Hamate Fracture Treatment & Management
- Author: Amy Powell, MD; Chief Editor: Sherwin SW Ho, MD more...
Complications include ulnar nerve compression at the level of the Guyon canal. The hook of the hamate is the distal lateral border of the Guyon canal and is close to the motor branch of the ulnar nerve and ulnar artery as they pass through the canal. The ulnar nerve then turns around the hook of the hamate and travels deep to innervate the intrinsic musculature. When surgical treatment is indicated, care must be taken to prevent damage to the motor branch of the ulnar nerve. Additionally, rupture of the small- and ring-finger flexor tendons may occur if injured by the irregular fracture edges.
In the past, hamate hook fractures were treated conservatively with lower arm cast immobilization for 6 weeks, provided the fracture was diagnosed within 1 week of the injury. Retrospective analyses have demonstrated nonunion rates greater than 50% and as high as 80-90% with conservative treatment. These nonunions are likely multifactorial, involving poor blood supply, delayed diagnosis, and fragment displacement with continuous movement of the fourth and fifth digits while casted. Therefore, all hamate hook fractures should be referred to a hand surgeon for possible surgical intervention.
Two types of surgeries are commonly performed for hamate hook fractures.[5, 11] One involves excision of the hook itself. The other is an open reduction and internal fixation (ORIF) procedure. Of the 2 procedures, the former (excision of the hook) is considered the criterion standard.
Complications that may arise from hook excision include decreased grip strength secondary to removal of the attachment for the transverse carpal ligament, pisohamate ligament, and flexor and opponens digiti minimi muscles. Because of this concern, 2 retrospective studies compared grip strength in patients who underwent excision versus those who underwent ORIF.[5, 11] Both studies failed to show any statistically significant difference in grip strength up to 3 years post procedure.
Hamate body fractures are commonly associated with dislocation of the fourth and fifth fingers.[13, 14, 15, 16] Shearing forces from the metacarpals can cause either a dorsal cortical hamate fracture or a coronal body fracture.[17, 18, 19, 20] These fractures can be reapproximated by reduction of the carpometacarpal joint; however, they usually require internal fixation because of the high incidence of instability in these injuries.
Consultation with an orthopedist or hand surgeon is recommended for all patients with hamate fractures secondary to the high risk of nonunion with conservative treatment (see Surgical Intervention). If an ulnar nerve injury is suspected, an electrodiagnostic evaluation should be performed by a physiatrist or neurologist with electrodiagnostic expertise before surgical exploration and treatment in order to determine the degree of axonal injury.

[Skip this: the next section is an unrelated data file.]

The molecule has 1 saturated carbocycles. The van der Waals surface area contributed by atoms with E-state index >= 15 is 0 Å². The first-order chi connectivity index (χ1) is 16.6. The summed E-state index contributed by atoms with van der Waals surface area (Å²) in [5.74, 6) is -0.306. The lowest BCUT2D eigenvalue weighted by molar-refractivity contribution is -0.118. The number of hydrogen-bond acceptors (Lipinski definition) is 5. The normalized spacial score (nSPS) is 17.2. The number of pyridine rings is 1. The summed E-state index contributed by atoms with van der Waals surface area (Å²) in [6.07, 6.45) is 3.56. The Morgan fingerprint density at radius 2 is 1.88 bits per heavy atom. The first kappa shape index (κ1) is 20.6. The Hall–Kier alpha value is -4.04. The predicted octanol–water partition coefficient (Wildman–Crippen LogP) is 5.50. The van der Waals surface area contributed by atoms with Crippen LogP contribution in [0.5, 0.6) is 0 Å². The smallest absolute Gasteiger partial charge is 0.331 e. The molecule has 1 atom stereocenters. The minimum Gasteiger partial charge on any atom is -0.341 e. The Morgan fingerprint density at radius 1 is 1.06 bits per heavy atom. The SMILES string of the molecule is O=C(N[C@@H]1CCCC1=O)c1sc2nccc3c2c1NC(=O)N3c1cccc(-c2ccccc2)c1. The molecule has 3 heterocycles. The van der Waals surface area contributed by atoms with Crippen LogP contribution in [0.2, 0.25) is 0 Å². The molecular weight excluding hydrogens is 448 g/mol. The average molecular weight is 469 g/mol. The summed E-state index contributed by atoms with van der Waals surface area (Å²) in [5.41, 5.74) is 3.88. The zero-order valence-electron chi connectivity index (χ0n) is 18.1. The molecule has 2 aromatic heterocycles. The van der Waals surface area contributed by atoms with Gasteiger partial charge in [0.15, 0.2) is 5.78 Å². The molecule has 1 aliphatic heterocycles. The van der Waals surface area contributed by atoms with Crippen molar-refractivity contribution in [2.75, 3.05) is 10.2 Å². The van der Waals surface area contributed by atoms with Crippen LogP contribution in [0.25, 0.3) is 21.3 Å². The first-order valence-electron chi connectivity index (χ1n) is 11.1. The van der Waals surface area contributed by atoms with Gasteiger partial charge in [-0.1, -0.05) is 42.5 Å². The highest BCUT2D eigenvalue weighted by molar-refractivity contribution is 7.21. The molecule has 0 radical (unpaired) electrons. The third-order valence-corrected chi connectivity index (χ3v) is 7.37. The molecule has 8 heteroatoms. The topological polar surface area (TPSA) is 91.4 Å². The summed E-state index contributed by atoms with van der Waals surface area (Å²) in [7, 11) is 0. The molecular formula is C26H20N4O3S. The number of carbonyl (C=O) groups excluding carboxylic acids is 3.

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Data are emerging that suggest ultrasound is useful in promoting fracture healing. Fujioka et al published a case report of a hamate nonunion in an 18-year-old woman treated with low-intensity ultrasound that was performed 20 min/d for 4.5 months. During her ultrasound treatments, the patient was allowed routine activities and was not immobilized. CT scanning confirmed union of her fracture.
The role ultrasound will play in the future remains unclear; however, it will likely be limited because this imaging modality is both more time consuming and requires longer activity limitations than current treatments.[23, 24]
Recovery from injury occurs in 4 stages (ie, wound healing, recovery of motion, recovery of strength and power, and recovery of endurance). Although these divisions are arbitrary, they provide a progressive sequence for management and a target for physical therapy. Early motion, instituted before collagen cross-linking and scarring occur, favors functional recovery. Collagen has more elasticity in the earlier stages of formation; and this elasticity decreases with time and immobilization.
The goals of physical therapy are tailored to the desires of the patient and the demands of his or her occupation or lifestyle. In all phases of recovery, special attention is directed to any development of edema. Fibrin contained in the exudate has the potential to evolve into scar tissue and limit function. For this reason, recommend elevation, compression, and motion in order to mobilize excess fluid from around the wound until maximum medical recovery is achieved.
The ability to begin physical therapy and increase the intensity of exercises varies according to the initial treatment of the hamate fracture. Conservative treatment requires immobilization with casting for 6 weeks, followed by an additional 4-6 weeks of physical therapy. If the injury is treated surgically with hook excision, the patient can start physical therapy immediately, without limitations, and can return to full activity within 6-8 weeks. If the injury is treated surgically with ORIF, the patient requires casting for 2 weeks, followed by an additional 4 weeks of physical therapy without placing strain on the affected wrist, before progressing to full activity in 6-8 weeks (see Return to Play).
The maintenance phase is the final phase of the rehabilitation process. The goals for therapy are focused on specific functional activities, whether related to work or sports, to enable the patient to safely return to his or her premorbid level of functioning. In addition to working on specific strengthening activities with a physical therapist, the patient should also be independently engaging in a home exercise program for continued range-of-motion therapy and strengthening of the wrist and hand if optimum mobility and strength has not been attained.
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